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Husband of 22 years no longer loves me

(29 Posts)
Heartbroken47 Mon 04-Apr-16 22:05:16

Just before Christmas he said he has no feelings for me except as a friend (with benefits I might add).

He insists there is no one else. He had a breakdown and is seeing a therapist. He wants o try couples counselling after but can't promise the outcome.

He says we have nothing in common (except 27 yrs and two dc!) and that we've grown apart.

Before the breakdown he was declaring his undying love for me - now he says he was confused.

Is there any hope - can you fall back in love with someone you've stopped loving?

I am devastated :-(

pumpkinmoon1 Mon 04-Apr-16 22:33:23

Sorry you are going through this. I think your best bet is to do a complete 180. I found out about this on another site. So you stop. Stop doing anything for him. Don't let him see you upset, don't beg. Just tell him that you accept what he has told you and that you need to get your own life back on track. Go our with friends. I know you will be dying in the inside but this might be the only way that he will pull his head out of his arse. If you can, read up on the 180 xx

HeddaGarbled Mon 04-Apr-16 23:01:10

Also, stop having sex with him.

ChristinaParsons Mon 04-Apr-16 23:07:58

It's so true. And so hard to do. Am thinking mid life crisis. It's not you, it's him

TendonQueen Mon 04-Apr-16 23:37:52

Absolutely - do not have sex with him. He's being unfair to expect anything of you. I would say you want to spend some time living separately and go to couples' counselling on that basis, rather than him just getting continued provision of home comforts while he's flapping about.

Heartbroken4 Mon 04-Apr-16 23:57:16

My estranged Husband of almost 15 years said this. There was someone else but I had a hell-ish two months trying to make things better before I found out.

EllenJanethickerknickers Tue 05-Apr-16 00:00:51

My exH also said this after 22 years together and 3 DC. And after 3 weeks of feeling I'd failed at my marriage I found out there was another woman. There may not be in your case, of course, but he does seem to be following the same script. sad

HappyJanuary Tue 05-Apr-16 00:05:57

I had the same thing after 25yrs. Spent six months trying so hard to put things right while he promised there wasn't another woman, but of course there was.

In many ways it doesn't matter whether there's an ow or not, the advice you've already received is spot on.

It was only when stbxh realised I wasn't going to wait around pathetically waiting for him to stop navel gazing that he realised what he stood to lose.

Too little too late as far as I was concerned, but you might be more forgiving than me.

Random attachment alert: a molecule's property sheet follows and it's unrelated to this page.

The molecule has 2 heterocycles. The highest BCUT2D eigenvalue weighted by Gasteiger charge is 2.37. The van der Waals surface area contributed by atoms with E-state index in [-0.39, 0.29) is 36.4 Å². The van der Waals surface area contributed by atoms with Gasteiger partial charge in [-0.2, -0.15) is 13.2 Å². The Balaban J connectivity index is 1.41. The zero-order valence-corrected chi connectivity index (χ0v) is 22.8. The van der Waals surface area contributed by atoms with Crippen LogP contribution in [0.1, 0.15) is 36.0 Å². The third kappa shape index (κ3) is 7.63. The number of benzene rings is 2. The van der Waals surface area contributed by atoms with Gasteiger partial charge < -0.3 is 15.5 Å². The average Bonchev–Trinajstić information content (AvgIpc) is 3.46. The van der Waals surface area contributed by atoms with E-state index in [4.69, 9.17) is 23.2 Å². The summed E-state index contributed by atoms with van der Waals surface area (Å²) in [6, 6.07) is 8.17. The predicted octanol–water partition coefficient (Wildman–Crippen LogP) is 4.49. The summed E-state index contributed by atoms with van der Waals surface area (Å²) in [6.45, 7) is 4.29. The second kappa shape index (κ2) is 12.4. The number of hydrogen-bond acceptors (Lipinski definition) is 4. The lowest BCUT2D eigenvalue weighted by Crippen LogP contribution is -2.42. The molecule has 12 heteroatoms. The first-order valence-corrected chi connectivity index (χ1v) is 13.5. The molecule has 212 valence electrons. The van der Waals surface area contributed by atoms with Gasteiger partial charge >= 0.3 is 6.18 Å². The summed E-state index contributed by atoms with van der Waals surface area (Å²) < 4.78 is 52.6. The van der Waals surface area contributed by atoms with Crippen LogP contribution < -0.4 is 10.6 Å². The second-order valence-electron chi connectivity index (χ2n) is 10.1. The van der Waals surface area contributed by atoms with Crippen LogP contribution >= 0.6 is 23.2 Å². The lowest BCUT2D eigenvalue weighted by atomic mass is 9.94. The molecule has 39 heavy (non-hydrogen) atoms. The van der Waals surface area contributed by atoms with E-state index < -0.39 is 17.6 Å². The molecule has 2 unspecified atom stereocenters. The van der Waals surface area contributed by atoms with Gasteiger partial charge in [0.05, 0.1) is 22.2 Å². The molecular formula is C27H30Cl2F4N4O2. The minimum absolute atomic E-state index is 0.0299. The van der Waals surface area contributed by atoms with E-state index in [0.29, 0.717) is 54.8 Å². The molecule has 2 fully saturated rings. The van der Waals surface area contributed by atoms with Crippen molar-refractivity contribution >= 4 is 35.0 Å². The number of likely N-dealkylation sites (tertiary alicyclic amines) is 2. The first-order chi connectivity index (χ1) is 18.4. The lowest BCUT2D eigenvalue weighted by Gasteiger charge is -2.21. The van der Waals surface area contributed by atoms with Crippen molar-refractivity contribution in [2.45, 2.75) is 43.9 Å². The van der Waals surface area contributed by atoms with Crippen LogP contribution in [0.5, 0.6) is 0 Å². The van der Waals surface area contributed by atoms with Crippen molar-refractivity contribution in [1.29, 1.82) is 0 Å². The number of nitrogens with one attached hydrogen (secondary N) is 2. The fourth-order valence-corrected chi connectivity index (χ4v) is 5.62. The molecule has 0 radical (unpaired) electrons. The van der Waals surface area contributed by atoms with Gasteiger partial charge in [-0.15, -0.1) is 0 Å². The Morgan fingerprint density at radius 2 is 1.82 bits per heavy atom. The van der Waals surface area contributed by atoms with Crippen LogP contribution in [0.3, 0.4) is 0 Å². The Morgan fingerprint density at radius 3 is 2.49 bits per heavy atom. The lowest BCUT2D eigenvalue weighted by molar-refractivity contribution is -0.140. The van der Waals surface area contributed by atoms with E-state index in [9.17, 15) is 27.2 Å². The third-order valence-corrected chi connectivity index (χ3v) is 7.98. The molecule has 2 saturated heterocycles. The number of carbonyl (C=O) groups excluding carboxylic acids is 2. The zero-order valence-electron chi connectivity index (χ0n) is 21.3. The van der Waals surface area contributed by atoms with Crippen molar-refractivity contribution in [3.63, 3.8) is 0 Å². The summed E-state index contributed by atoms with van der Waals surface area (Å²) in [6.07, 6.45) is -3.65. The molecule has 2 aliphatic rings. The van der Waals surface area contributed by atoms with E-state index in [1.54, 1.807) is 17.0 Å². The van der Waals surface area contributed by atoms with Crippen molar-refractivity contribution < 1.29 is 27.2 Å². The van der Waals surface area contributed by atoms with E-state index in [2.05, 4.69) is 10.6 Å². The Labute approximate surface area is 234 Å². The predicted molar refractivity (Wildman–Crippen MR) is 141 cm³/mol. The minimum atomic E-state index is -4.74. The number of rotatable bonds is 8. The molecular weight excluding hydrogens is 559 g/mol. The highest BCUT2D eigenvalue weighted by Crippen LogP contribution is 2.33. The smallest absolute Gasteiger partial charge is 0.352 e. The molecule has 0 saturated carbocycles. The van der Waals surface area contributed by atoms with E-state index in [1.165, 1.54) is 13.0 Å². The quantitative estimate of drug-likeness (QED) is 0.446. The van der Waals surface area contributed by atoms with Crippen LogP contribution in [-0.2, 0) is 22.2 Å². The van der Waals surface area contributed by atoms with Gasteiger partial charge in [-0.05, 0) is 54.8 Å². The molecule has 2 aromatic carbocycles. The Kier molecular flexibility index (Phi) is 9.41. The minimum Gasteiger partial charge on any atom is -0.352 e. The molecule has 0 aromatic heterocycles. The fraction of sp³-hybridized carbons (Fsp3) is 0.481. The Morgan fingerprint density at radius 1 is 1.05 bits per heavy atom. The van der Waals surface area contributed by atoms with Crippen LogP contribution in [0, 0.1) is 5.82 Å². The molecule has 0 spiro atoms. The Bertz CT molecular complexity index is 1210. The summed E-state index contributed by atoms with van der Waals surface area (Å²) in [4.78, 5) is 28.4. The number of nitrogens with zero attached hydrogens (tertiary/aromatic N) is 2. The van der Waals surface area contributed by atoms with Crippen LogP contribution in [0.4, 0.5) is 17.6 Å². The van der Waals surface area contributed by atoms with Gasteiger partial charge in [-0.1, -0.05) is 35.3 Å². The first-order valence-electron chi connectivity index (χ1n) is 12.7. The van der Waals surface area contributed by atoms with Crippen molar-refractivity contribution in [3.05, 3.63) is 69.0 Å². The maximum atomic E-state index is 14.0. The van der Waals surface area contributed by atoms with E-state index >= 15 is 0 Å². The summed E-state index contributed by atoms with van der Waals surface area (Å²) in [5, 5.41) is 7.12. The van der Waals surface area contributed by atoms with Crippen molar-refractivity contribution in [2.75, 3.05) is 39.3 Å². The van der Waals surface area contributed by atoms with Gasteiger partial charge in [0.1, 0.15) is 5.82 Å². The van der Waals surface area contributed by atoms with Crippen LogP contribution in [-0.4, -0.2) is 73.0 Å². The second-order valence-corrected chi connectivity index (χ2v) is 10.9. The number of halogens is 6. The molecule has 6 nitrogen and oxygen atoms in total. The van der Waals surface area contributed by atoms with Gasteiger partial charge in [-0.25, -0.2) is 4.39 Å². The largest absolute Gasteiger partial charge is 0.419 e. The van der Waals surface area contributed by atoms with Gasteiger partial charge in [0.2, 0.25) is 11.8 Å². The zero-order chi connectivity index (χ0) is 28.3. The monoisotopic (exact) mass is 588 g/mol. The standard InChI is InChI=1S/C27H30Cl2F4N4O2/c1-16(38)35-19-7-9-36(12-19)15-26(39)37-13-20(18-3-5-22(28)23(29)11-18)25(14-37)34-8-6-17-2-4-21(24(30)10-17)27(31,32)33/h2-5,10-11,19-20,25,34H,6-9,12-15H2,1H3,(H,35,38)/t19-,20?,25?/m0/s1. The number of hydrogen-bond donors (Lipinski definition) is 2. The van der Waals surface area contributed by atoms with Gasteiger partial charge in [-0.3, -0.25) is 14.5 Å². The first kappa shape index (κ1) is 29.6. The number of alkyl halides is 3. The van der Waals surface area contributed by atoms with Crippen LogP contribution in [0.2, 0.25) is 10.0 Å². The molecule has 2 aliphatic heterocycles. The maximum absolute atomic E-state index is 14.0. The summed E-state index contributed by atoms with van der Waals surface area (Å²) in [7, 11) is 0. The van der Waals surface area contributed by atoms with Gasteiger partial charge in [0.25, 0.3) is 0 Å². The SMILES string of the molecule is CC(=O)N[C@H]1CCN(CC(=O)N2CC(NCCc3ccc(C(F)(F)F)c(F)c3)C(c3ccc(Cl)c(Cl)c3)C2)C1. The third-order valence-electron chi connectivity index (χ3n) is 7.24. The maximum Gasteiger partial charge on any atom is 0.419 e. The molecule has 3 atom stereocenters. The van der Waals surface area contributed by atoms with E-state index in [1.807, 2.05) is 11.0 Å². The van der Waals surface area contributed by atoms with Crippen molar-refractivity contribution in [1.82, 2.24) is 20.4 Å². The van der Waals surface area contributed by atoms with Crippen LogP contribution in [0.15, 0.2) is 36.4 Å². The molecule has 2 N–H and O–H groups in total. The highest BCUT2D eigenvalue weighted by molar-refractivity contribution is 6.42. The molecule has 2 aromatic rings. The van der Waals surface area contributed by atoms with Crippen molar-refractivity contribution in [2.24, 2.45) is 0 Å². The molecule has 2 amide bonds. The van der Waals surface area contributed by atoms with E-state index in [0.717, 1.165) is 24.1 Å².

HeddaGarbled Tue 05-Apr-16 00:18:19

midlifeclub.com/midlife-for-dummies.htm

Heartbroken47 Tue 05-Apr-16 07:32:06

Thank you so much for all the advice - of course you are advising the completely opposite approach to the one I am taking - trying to become the perfect wife (more housework, more sex - you know the score).
I fear that if I withhold everything I am making it easy for him to walk away and blame me.
I should also explain that our dc are adult but both at home. Son has significant LD and daughter has aspergers. I told him recently that it if it doesn't work out I will be the one leaving. I dint see why I should be the one saddled with responsibility while he swans back to a batchelor life. We both work full time, though he is about to take redundancy.
I will read up on 180 and the mid life club page you sent is scarily accurate. I almost want to ask him to read it.

AnyFucker Tue 05-Apr-16 07:50:24

Also have a read about the "pick me dance"

What you are doing will only erode his respect for you. If you really want to keep him (why ??) then do you want it to be out of pity and obligation ?

Also, if he doesn't have OW yet...if you demean yourself enough his sense of entitlement will only increase and off he goes.

Costacoffeeplease Tue 05-Apr-16 08:03:29

I'd make him go - or leave if that's your preference, don't hang around waiting for what he wants. Let him see the reality of being alone - don't keep doing the pick me dance, it never works

Mamia15 Tue 05-Apr-16 08:11:14

Another one saying there is probably an OW. Your only chance of saving the marriage without demeaning yourself is loss, so stop doing the pick me dance.

Start detaching and tell him that you would like to talk about separating, about 50:50 care of the DC and spilting the finances etc.

If he does walk away then at least you know that you haven't wasted months of uncertainty and putting in so much extra effort into the marriage while he does fuck all. You will feel so much worse then.

hellsbellsmelons Tue 05-Apr-16 09:15:38

he said he has no feelings for me except as a friend
And you are still having sex with him?!!
Please please pick your dignity up off of the floor.
Stop letting him stomp all over it.
He's in a win/win and you are in a lose/lose.
It's that simple.
Stop it and stop it right now.
I would tell him that I'd thought about it and, as he doesn't love you anymore anything you had will now stop.
No more sex.
no more cleaning up after him.
No more cooking.
No more cleaning.
No more washing
No more ironing.
If there is a spare room tell him you want him in it until YOU decide what YOU want!! It's not up to him now.
He's made his position very clear.
He doesn't love you and he certainly doesn't respect you.
I'll say it as well. STOP DOING THE 'PICK ME' DANCE.
All it will do is crush your self esteem even further that it is now thanks to him, except you will be doing it to yourself.
DON'T!